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I have created a grid in dgrid that is connected to JsonRest store. This loads data from pyramid backend. I have also added DnD extension to the store. The DnD works, however I don't know how to make it send any meaningful data when I drag the rows. Currently it sends two requests, one GET and one PUT, but the PUT contains just the data from rows but nothing that I could use to update the order in the database.

So what configuration is necessary in my grid, so that I can get the new ordering information?

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Hi, have you figured this one yet ? I came across the same issue today. –  noru Mar 21 '13 at 7:01
1  
I fear, that this would require subclassing the store, however let's try with a bounty. –  zefciu Mar 21 '13 at 10:32
3  
Could you provide a jsfiddle ? –  Lucian Depold Mar 27 '13 at 7:00
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What is your intent when you drag the rows? Presumably the data in the Db is ordered by some field. If you drag the rows then you need to update that field to give a new order, which implies that if say you drag "7" to before "5" then 7 becomes 5, 5 becomes 6 and 6 becomes 7. Is that your intention? My instinct is that you need to update the data in the store to relect this change, and then trigger the updates. –  djna Apr 3 '13 at 9:34
    
The approach I take is exactly as @djna describes. See my answer below for details. –  Ali Gangji May 27 '13 at 2:30

1 Answer 1

This is what I do:

  1. maintain a position column in the database
  2. call store.put when a row is dropped, passing the id of the dropped item and the position it was dropped at.
  3. When updating the position, shift the other items accordingly

Here is my onDropInternal function. It handles dropping multiple rows as well:

        onDropInternal: function(nodes, copy, targetItem) {

            var store = this.grid.store, grid = this.grid, targetRow, targetPosition;

            if (!this._targetAnchor) return

            targetRow = grid.row(this._targetAnchor);
            targetPosition = parseInt(targetRow.data[grid.orderColumn]);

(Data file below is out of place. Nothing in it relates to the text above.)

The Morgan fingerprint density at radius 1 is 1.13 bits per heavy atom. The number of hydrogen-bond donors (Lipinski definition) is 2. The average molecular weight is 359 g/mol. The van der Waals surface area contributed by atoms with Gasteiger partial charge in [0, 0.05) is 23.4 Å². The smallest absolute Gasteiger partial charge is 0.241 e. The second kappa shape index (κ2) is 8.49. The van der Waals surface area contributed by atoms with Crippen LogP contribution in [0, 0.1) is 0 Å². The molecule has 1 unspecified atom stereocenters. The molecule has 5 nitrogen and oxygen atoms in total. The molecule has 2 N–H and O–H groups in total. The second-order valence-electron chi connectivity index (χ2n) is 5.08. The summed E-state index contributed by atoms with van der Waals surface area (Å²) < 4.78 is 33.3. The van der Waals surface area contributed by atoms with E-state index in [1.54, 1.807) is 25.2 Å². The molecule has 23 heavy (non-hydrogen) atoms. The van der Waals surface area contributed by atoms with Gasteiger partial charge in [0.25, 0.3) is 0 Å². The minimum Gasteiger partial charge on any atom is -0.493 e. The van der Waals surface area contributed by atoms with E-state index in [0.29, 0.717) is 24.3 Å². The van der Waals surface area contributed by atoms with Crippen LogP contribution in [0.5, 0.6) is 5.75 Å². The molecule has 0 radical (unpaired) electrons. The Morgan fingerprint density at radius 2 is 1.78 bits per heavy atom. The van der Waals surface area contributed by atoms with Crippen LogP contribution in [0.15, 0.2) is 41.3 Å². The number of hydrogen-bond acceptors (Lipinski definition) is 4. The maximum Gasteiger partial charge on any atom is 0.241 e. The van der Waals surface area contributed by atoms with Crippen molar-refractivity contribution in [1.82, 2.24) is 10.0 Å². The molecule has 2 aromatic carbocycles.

responses = 1;

            nodes.forEach(function(node, idx){
                targetPosition += idx;
                var object = {id:grid.row(node).id};
                object[grid.orderColumn] = targetPosition;
                store.put(object).then(function() {
                        if (responses == nodes.length) grid.refresh();
                        else responses++;
                });
            });

        }

Here's the PHP code I used to update the position. $fields is an associative array representing the record to store. It also assumes the existence of two functions: query and query_row, which I trust you can handle replacing if you choose to utilize this technique.

$table = "my_table";
$field = "position_field";
if (empty($fields['id'])) {
    //for new records, set the position field to the max position + 1
    $h = query_row("SELECT MAX(`$field`) as highest FROM $table LIMIT 1");
    $fields[$field] = $h['highest']+1;
} else if (is_numeric($fields[$field])) {
    //we want to move the row to $target_position
    $target_position = $fields[$field];
    //first get the original position
    $row = query_row("SELECT id,$field FROM $table WHERE id='$fields[id]' LIMIT 1");
    //start a list of ids
    $ids = $row['id'];
    //if the original position is lower than the target postion, set the incrementor to -1, otherwise 1
    $increment = ($row[$field] < $target_position) ? -1 : 1;
    //start a while loop that goes as we long as we have a row trying to take a filled position
    while (!empty($row)) {
        //set the position
        query("UPDATE $table SET $field='$target_position' where id='$row[id]'");
        //get the other row with this position (if it exists)
        $row = query_row("SELECT id,$field FROM $table WHERE id NOT IN ($ids) && `$field`='$target_position' LIMIT 1");
        //add it's id to the list of ids to exclude on the next iteration
        $ids .= ", ".$row['id'];
        //increment/decrement the target position
        $target_position += $increment;
    }
}

You could probably make this more efficient by using a query that updates multiple records at once, but the advantage of this is that it handles unexpected gaps in position numbers well.

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